I recently purchased this car (~6 months ago) and the day I drove it off the lot I had the check engine light on, at first it read P0011 and P0016, I took it back to be repaired (under warranty) they kept my car for roughly 5 days to fix the issue, I take it off the lot again and the same day the check engine light comes back on, I take it back in about a week later then they keep my car for about a week to fix my Camshaft Censor, and as I predicted the light came back on, now I kept it for about a few months because we were getting busy at work (I deliver Pizzas) about 4 weeks ago I take it back to now repair the P0011 (Camshaft) which they were supposed to fix the past months, and they kept my car for 3 weeks! As anticipated, I drive it off the lot and my light comes back on, now my car is at the shop, I brought it in last week Monday, here it is the next Monday and I still don't have my car... What is up here? I get no contact from the service manager and I don't think it should take this long to fix my car!
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2005 Volkswagen Jetta Question: How long should it take to replace my car if I have the P0011 number popping up?
Answer #1euromech December 12, 2011, 03:27Journeyman
A code P0011 refers to the VVT (variable valve timing) or VCT (variable camshaft timing) components and the car's PCM (powertrain control module, also called an ECM). That consists of a few different components but the P0011 DTC specifically refers to the camshaft (cam) timing. In this case, if the cam timing is above a set limit (over-advanced), the engine light will be illluminated and the code will be set. The "A" camshaft is either the intake, left, or front camshaft.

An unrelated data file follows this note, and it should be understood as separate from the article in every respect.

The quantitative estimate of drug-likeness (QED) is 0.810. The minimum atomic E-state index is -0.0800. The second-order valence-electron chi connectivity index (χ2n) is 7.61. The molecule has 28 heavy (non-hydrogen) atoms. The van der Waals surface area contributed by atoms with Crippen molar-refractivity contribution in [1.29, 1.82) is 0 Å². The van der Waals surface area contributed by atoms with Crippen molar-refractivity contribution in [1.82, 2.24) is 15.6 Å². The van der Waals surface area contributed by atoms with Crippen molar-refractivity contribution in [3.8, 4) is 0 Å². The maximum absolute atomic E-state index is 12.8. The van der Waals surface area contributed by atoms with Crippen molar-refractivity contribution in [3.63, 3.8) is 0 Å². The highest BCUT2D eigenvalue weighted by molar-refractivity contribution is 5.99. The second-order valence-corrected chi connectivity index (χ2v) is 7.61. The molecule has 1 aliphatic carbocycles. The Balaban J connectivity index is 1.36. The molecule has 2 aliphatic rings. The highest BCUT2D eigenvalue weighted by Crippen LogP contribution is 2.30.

Most likely a P0011 DTC will result in one of the following: hard starting, poor idle, and/or stalling. There are potentially other symptoms as well. Of course, when trouble codes are set, the MIL (malfunction indicator lamp, a.k.a. the check engine light) illuminates.
A P0011 DTC trouble code may be caused by one or more of the following:
Incorrect camshaft timing
Wiring problems (harness/wiring) in intake timing control valve control solenoid system
Continuous oil flow to VCT piston chamber
Failed timing valve control solenoid (stuck open)
This DTC code is a result of a mechanical fault of the VCT unit or related components, so there is no need for electrical diagnosis. Refer to vehicle specific repair manual to perform component tests for the VCT unit. Notes: Dealer techs have advanced tools and the ability to follow detailed troubleshooting steps, including the ability to test components using a scan tool.
PARTS GUY December 12, 2011, 05:36Master
It's clear the car lot does not have the ability to fix the problem. European cars are a different breed. You need to find a Volkswagen specific tech. Once you have the prolem fixed than I would go back to the car lot and demand at least that they pay half or all for the repair. Here is more info concerning those codes.
Customer Concern: Fault codes P0016 (16400) and P0011 (16395) are stored in the fault memory. There is a rattle noise from the front of the engine.
Tests/Procedures: P0011/16395 - "A" Camshaft Position Timing Over-Advanced or System Performance, Bank1
P0016/16400 - Crankshaft Position/Camshaft Position Correlation, Bank1 SensorA
1. Check and verify proper timing belt alignment.
2. Check for movement of the camshaft sprocket. The camshaft sprocket is the adjuster for the variable valve timing. There should be no movement or free play in the adjuster.
3. Check the internal resistance of the Camshaft Adjustment Valve 1 N205. Specification is 5-8 ohms at approximately 20 degrees C.
A. Check to make sure the solenoid is not shorted to its body.
4. Verify power supply to the N205 solenoid. Pin 1 Yellow (GE) should have B+ with the key in the ON position.
5. Check the ground activation wire to the N205 solenoid. The ground is controlled by the Engine Control Module (ECM). Verify the wire integrity between the solenoid and pin T121/15 Green/Yellow (GN/GE) at the ECM.